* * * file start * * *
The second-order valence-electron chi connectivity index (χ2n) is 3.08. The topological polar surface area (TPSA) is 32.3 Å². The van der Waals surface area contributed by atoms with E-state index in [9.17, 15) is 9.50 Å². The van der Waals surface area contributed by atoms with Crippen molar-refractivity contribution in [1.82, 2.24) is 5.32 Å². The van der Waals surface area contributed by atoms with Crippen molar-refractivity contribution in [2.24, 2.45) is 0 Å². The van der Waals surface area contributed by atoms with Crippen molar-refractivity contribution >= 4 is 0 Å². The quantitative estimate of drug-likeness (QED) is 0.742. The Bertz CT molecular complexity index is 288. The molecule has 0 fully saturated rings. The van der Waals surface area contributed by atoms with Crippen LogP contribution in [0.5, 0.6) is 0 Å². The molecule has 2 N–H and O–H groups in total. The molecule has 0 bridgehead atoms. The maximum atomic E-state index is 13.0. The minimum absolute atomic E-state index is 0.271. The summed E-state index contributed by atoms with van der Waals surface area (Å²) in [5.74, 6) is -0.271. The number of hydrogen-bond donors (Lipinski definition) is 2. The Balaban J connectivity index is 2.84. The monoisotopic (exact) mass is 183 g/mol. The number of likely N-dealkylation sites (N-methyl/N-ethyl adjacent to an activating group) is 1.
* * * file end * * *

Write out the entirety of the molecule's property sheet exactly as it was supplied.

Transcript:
The second-order valence-electron chi connectivity index (χ2n) is 3.08. The topological polar surface area (TPSA) is 32.3 Å². The van der Waals surface area contributed by atoms with E-state index in [9.17, 15) is 9.50 Å². The van der Waals surface area contributed by atoms with Crippen molar-refractivity contribution in [1.82, 2.24) is 5.32 Å². The van der Waals surface area contributed by atoms with Crippen molar-refractivity contribution in [2.24, 2.45) is 0 Å². The van der Waals surface area contributed by atoms with Crippen molar-refractivity contribution >= 4 is 0 Å². The quantitative estimate of drug-likeness (QED) is 0.742. The Bertz CT molecular complexity index is 288. The molecule has 0 fully saturated rings. The van der Waals surface area contributed by atoms with Crippen LogP contribution in [0.5, 0.6) is 0 Å². The molecule has 2 N–H and O–H groups in total. The molecule has 0 bridgehead atoms. The maximum atomic E-state index is 13.0. The minimum absolute atomic E-state index is 0.271. The summed E-state index contributed by atoms with van der Waals surface area (Å²) in [5.74, 6) is -0.271. The number of hydrogen-bond donors (Lipinski definition) is 2. The Balaban J connectivity index is 2.84. The monoisotopic (exact) mass is 183 g/mol. The number of likely N-dealkylation sites (N-methyl/N-ethyl adjacent to an activating group) is 1.